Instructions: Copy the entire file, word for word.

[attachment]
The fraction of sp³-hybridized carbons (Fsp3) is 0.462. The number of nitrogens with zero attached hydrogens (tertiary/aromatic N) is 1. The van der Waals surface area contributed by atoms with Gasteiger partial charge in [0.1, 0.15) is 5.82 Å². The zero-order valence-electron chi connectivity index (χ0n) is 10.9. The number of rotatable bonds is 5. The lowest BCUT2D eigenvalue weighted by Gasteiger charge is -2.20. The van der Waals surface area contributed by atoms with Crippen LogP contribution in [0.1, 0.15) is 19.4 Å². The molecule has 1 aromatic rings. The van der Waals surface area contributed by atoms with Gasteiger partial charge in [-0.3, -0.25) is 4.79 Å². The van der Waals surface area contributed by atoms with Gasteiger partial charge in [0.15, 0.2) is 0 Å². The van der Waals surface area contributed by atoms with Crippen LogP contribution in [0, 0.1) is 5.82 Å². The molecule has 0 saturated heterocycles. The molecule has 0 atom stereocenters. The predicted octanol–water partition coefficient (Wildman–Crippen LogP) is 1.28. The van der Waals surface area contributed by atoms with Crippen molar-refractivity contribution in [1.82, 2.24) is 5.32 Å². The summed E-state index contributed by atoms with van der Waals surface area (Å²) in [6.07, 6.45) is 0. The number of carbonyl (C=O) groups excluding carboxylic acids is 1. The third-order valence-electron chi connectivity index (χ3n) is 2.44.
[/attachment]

The fraction of sp³-hybridized carbons (Fsp3) is 0.462. The number of nitrogens with zero attached hydrogens (tertiary/aromatic N) is 1. The van der Waals surface area contributed by atoms with Gasteiger partial charge in [0.1, 0.15) is 5.82 Å². The zero-order valence-electron chi connectivity index (χ0n) is 10.9. The number of rotatable bonds is 5. The lowest BCUT2D eigenvalue weighted by Gasteiger charge is -2.20. The van der Waals surface area contributed by atoms with Crippen LogP contribution in [0.1, 0.15) is 19.4 Å². The molecule has 1 aromatic rings. The van der Waals surface area contributed by atoms with Gasteiger partial charge in [-0.3, -0.25) is 4.79 Å². The van der Waals surface area contributed by atoms with Gasteiger partial charge in [0.15, 0.2) is 0 Å². The van der Waals surface area contributed by atoms with Crippen LogP contribution in [0, 0.1) is 5.82 Å². The molecule has 0 saturated heterocycles. The molecule has 0 atom stereocenters. The predicted octanol–water partition coefficient (Wildman–Crippen LogP) is 1.28. The van der Waals surface area contributed by atoms with Crippen molar-refractivity contribution in [1.82, 2.24) is 5.32 Å². The summed E-state index contributed by atoms with van der Waals surface area (Å²) in [6.07, 6.45) is 0. The number of carbonyl (C=O) groups excluding carboxylic acids is 1. The third-order valence-electron chi connectivity index (χ3n) is 2.44.